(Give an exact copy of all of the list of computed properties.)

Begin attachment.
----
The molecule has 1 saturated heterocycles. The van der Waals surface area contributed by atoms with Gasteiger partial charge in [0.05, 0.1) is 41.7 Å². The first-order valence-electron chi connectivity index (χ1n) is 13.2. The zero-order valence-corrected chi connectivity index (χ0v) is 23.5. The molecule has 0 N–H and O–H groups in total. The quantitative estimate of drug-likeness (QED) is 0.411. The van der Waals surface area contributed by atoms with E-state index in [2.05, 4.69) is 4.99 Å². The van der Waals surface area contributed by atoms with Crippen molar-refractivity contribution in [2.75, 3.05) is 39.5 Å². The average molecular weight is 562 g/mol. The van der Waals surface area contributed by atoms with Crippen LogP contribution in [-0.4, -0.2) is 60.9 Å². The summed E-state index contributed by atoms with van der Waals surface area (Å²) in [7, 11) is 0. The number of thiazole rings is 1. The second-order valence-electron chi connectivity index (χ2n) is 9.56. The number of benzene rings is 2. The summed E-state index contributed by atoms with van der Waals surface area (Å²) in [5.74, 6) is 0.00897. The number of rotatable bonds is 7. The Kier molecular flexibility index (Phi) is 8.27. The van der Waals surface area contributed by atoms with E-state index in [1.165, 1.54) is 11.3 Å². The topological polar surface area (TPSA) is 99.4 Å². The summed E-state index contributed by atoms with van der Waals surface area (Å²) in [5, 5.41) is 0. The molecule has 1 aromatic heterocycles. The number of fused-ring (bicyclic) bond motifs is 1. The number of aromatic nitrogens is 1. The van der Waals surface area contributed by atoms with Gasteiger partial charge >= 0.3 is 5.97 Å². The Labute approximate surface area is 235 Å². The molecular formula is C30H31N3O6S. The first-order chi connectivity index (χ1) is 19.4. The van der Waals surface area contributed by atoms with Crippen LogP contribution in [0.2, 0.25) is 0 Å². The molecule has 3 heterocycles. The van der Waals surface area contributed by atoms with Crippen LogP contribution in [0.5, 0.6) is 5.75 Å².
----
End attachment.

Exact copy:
The molecule has 1 saturated heterocycles. The van der Waals surface area contributed by atoms with Gasteiger partial charge in [0.05, 0.1) is 41.7 Å². The first-order valence-electron chi connectivity index (χ1n) is 13.2. The zero-order valence-corrected chi connectivity index (χ0v) is 23.5. The molecule has 0 N–H and O–H groups in total. The quantitative estimate of drug-likeness (QED) is 0.411. The van der Waals surface area contributed by atoms with E-state index in [2.05, 4.69) is 4.99 Å². The van der Waals surface area contributed by atoms with Crippen molar-refractivity contribution in [2.75, 3.05) is 39.5 Å². The average molecular weight is 562 g/mol. The van der Waals surface area contributed by atoms with Crippen LogP contribution in [-0.4, -0.2) is 60.9 Å². The summed E-state index contributed by atoms with van der Waals surface area (Å²) in [7, 11) is 0. The number of thiazole rings is 1. The second-order valence-electron chi connectivity index (χ2n) is 9.56. The number of benzene rings is 2. The summed E-state index contributed by atoms with van der Waals surface area (Å²) in [5.74, 6) is 0.00897. The number of rotatable bonds is 7. The Kier molecular flexibility index (Phi) is 8.27. The van der Waals surface area contributed by atoms with E-state index in [1.165, 1.54) is 11.3 Å². The topological polar surface area (TPSA) is 99.4 Å². The summed E-state index contributed by atoms with van der Waals surface area (Å²) in [5, 5.41) is 0. The molecule has 1 aromatic heterocycles. The number of fused-ring (bicyclic) bond motifs is 1. The number of aromatic nitrogens is 1. The van der Waals surface area contributed by atoms with Gasteiger partial charge >= 0.3 is 5.97 Å². The Labute approximate surface area is 235 Å². The molecular formula is C30H31N3O6S. The first-order chi connectivity index (χ1) is 19.4. The van der Waals surface area contributed by atoms with Crippen LogP contribution in [0.2, 0.25) is 0 Å². The molecule has 3 heterocycles. The van der Waals surface area contributed by atoms with Crippen LogP contribution in [0.5, 0.6) is 5.75 Å².